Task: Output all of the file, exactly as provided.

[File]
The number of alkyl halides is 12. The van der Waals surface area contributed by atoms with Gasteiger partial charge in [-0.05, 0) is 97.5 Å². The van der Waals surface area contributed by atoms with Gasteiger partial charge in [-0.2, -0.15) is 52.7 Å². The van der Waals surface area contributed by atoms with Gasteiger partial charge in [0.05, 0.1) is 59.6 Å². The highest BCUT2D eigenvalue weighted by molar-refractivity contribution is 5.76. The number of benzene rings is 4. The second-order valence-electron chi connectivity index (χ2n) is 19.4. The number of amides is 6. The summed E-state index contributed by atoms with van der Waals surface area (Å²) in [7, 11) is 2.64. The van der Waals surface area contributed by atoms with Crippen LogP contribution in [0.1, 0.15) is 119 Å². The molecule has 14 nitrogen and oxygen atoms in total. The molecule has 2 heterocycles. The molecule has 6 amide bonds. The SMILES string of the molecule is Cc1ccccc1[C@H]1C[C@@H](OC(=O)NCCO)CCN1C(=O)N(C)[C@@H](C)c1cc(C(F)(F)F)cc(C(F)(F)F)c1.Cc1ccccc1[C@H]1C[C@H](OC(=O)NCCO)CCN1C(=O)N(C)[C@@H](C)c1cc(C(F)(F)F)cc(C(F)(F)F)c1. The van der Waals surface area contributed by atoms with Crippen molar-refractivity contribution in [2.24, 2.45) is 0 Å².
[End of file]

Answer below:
The number of alkyl halides is 12. The van der Waals surface area contributed by atoms with Gasteiger partial charge in [-0.05, 0) is 97.5 Å². The van der Waals surface area contributed by atoms with Gasteiger partial charge in [-0.2, -0.15) is 52.7 Å². The van der Waals surface area contributed by atoms with Gasteiger partial charge in [0.05, 0.1) is 59.6 Å². The highest BCUT2D eigenvalue weighted by molar-refractivity contribution is 5.76. The number of benzene rings is 4. The second-order valence-electron chi connectivity index (χ2n) is 19.4. The number of amides is 6. The summed E-state index contributed by atoms with van der Waals surface area (Å²) in [7, 11) is 2.64. The van der Waals surface area contributed by atoms with Crippen LogP contribution in [0.1, 0.15) is 119 Å². The molecule has 14 nitrogen and oxygen atoms in total. The molecule has 2 heterocycles. The molecule has 6 amide bonds. The SMILES string of the molecule is Cc1ccccc1[C@H]1C[C@@H](OC(=O)NCCO)CCN1C(=O)N(C)[C@@H](C)c1cc(C(F)(F)F)cc(C(F)(F)F)c1.Cc1ccccc1[C@H]1C[C@H](OC(=O)NCCO)CCN1C(=O)N(C)[C@@H](C)c1cc(C(F)(F)F)cc(C(F)(F)F)c1. The van der Waals surface area contributed by atoms with Crippen molar-refractivity contribution in [2.24, 2.45) is 0 Å².